Speaking of, I’m fine with the “death” of Chewbacca turning out to be a bait and switch, but maybe give us at least five minutes to think that he might have actually died, so that it can resonate when we discover that he’s actually fine. Similarly, I think it’s perfectly okay that C-3PO’s memory wipe isn’t permanent, but let’s draw out some more mileage of the recovery of those memories. I’m sure they can easily get a tight five out of R2-D2 catching him up to speed.

Now for the big Big BIG one: I suspect that J.J. Abrams had decided that Rey was Palpatine’s granddaughter when he made The Force Awakens. But since he didn’t convey that explicitly, that left The Last Jedi free to say that her parents were nobodies. So Skywalker combines both origins, which tracks logically enough, but changes the message. Rey rejecting her Sith parentage is resonant, though it’s not as unique a message as the idea that powerful Jedi can come from anywhere. That message isn’t refuted, but it’s not underscored as much as I suspect would have been beneficial. So if JJ was married to the Palpatine-Rey connection, what if he were to instead make it a King Herod situation, wherein Palpatine senses Rey’s remarkable power and becomes dead set on hunting her down and either recruiting her or destroying her?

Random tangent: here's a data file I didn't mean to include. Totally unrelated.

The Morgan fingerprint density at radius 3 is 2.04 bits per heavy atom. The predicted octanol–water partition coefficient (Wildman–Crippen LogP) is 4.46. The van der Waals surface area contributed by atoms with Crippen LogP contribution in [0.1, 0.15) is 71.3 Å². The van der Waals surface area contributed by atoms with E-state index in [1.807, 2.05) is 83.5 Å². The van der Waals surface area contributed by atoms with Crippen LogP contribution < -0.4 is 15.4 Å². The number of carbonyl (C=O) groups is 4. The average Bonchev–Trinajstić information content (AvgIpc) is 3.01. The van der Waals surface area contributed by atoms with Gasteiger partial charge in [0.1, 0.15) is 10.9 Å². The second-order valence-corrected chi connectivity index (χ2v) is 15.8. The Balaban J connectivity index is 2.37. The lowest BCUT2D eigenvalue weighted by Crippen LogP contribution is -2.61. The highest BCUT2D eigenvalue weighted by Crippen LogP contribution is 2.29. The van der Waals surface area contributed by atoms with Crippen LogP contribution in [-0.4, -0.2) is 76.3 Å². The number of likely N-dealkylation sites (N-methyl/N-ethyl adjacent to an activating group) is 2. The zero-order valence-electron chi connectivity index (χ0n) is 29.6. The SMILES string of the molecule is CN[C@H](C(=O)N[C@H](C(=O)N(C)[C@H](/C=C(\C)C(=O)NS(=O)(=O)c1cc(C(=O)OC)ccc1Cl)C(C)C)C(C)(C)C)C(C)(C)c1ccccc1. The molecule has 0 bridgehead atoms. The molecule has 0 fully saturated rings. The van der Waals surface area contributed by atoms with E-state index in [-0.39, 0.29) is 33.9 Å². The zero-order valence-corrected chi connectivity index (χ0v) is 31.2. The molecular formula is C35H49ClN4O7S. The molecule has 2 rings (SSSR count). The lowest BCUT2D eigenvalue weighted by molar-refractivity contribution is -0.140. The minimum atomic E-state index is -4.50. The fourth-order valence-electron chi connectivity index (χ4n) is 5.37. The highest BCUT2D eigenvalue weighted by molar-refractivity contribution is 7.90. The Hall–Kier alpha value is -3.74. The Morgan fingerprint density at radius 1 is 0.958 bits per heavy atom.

Hey, here’s another question I have: what did Finn need to tell Rey? My suspicion was that it was a confession of love, since he was obviously so smitten with her when they first met, and I think they’ve always been great together. But then he had possible sparks with Rose and then he has a connection with Jannah (not to mention Poe, although any romance there was only ever speculative). Meanwhile, Rey and Kylo Ben are getting ever closer to form that dyad. So maybe I misread what Finn needed to say. But whatever it was, it was clearly important to him, and it just never came up again! Why not add 30 seconds for some unburdening?

But for all those miscues, I am massively satisfied by the ending, particularly Rey declaring herself a Skywalker and the entire trilogy-wide resolution of her arc. When all those Jedi voices reach out to her, it’s transcendent. Why not have more moments like that?! But what we got is enough to leave me happy, and The Last Jedi‘s contribution of the conviction that great Jedi can come from anywhere remains intact. And the aesthetic Star Wars qualities like droids beeping and Babu Frick tinkering are as lovely as ever.